UFC 273 — Khamzat Chimaev lives up to the hype in a new — and thrilling — way by defeating Gilbert Burns

The shrill noise you may have heard late Saturday night if you were anywhere near Jacksonville, Fla., was the hype Khamzat Chimaev train slowing down. Gilbert Burns applied the brakes. Burns had been bloodied and beaten in a brutal first round, but he had survived. And as his fight at UFC 273 against skyrocketing star Chimaev entered the second round, Burns began to take control.

It was unlike anything we had seen in Chimaev’s first four UFC outings. This time he was in a competitive fight. And Chimaev showed he was up to the challenge. After three rounds back and forth, in which each man landed big punches and had big moments, Chimaev got the nod from all three judges (29-28, 29-28, 29-28) to prove something vital and lasting.

Chimaev has shown he belongs in the Octagon with the elite of the UFC welterweight division. The hype train continues to roll.

This victory was far different from the nights of total domination by Chimaev that had preceded it. In each of his previous appearances, Chimaev had appeared superhuman while stacking video game-like numbers. A 124-2 advantage in total strikes in his UFC debut. A 68-0 shutout on his return 10 days later. A 17-second knockout on his third appearance. Then another striking shutout (58-0) while talking to UFC President Dana White cageside during the fight! Superhuman, indeed.

But those performances came against John Phillips, Rhys McKee, Gerald Meerschaert and Li Jingliang. Each of them was a perfectly fitting foe for a fighter new to the UFC, but the only one you’ll find on the leaderboard is Li, who is in double digits.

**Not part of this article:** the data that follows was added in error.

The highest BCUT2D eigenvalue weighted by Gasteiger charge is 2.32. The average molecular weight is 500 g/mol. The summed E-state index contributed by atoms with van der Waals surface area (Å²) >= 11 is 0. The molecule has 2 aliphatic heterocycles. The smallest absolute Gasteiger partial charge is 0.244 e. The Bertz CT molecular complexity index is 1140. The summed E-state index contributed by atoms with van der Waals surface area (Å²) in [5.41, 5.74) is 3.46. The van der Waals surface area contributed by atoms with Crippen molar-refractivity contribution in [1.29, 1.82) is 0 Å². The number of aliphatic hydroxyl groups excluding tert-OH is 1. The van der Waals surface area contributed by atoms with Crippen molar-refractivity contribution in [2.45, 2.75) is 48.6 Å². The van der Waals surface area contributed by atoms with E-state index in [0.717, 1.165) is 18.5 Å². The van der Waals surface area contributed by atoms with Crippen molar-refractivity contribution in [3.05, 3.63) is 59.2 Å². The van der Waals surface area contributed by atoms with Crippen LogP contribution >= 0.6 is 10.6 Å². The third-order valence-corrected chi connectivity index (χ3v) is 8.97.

On the other side of Chimaev’s cage on Saturday was a fighter on a whole new level. Burns is a multiple-time world jiu-jitsu champion just a year after a UFC title challenge. Among welterweights, Burns sits behind lone champion Kamaru Usman and two-time challenger Colby Covington in the UFC and ESPN rankings.

For Chimaev, this was no small step up in the competition. It was a giant step. And he navigated it with confidence and resilience.

At first, Chimaev seemed headed for another impressive rout. He dropped Burns with a sharp punch, and from the top position on the canvas he dropped punches and elbows, one of which opened a cut on the Brazilian’s head. But Burns hit the horn, and in round two he appeared revitalized, his offense sinking. During an exchange near the cage, he dropped Chimaev with his right hand. At this point, both men were bloodied and breathing heavily. But both men had enough to produce a brutal third round to finish a classic fight that had the crowd screaming.